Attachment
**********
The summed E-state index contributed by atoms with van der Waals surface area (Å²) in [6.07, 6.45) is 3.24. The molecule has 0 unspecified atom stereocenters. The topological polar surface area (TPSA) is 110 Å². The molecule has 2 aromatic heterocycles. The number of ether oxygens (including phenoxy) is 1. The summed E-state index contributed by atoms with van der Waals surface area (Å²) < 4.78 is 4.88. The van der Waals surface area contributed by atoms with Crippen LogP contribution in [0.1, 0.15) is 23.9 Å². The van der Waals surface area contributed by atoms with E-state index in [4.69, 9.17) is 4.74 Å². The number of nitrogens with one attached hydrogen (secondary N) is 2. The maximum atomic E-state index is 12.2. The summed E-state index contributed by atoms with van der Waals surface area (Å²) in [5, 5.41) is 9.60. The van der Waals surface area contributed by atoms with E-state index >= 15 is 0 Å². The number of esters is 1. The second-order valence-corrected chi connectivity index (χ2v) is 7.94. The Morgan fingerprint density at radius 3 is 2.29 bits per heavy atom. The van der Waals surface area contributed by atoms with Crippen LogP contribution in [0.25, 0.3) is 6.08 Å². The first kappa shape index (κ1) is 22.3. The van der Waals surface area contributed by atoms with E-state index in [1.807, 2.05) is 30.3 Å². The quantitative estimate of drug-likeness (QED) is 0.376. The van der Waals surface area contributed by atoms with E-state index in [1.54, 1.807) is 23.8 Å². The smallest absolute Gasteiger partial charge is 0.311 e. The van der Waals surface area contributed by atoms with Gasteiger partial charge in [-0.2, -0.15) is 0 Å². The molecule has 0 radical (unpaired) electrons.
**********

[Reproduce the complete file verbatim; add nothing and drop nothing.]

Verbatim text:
The summed E-state index contributed by atoms with van der Waals surface area (Å²) in [6.07, 6.45) is 3.24. The molecule has 0 unspecified atom stereocenters. The topological polar surface area (TPSA) is 110 Å². The molecule has 2 aromatic heterocycles. The number of ether oxygens (including phenoxy) is 1. The summed E-state index contributed by atoms with van der Waals surface area (Å²) < 4.78 is 4.88. The van der Waals surface area contributed by atoms with Crippen LogP contribution in [0.1, 0.15) is 23.9 Å². The van der Waals surface area contributed by atoms with E-state index in [4.69, 9.17) is 4.74 Å². The number of nitrogens with one attached hydrogen (secondary N) is 2. The maximum atomic E-state index is 12.2. The summed E-state index contributed by atoms with van der Waals surface area (Å²) in [5, 5.41) is 9.60. The van der Waals surface area contributed by atoms with E-state index >= 15 is 0 Å². The number of esters is 1. The second-order valence-corrected chi connectivity index (χ2v) is 7.94. The Morgan fingerprint density at radius 3 is 2.29 bits per heavy atom. The van der Waals surface area contributed by atoms with Crippen LogP contribution in [0.25, 0.3) is 6.08 Å². The first kappa shape index (κ1) is 22.3. The van der Waals surface area contributed by atoms with E-state index in [1.807, 2.05) is 30.3 Å². The quantitative estimate of drug-likeness (QED) is 0.376. The van der Waals surface area contributed by atoms with E-state index in [1.54, 1.807) is 23.8 Å². The smallest absolute Gasteiger partial charge is 0.311 e. The van der Waals surface area contributed by atoms with Gasteiger partial charge in [-0.2, -0.15) is 0 Å². The molecule has 0 radical (unpaired) electrons.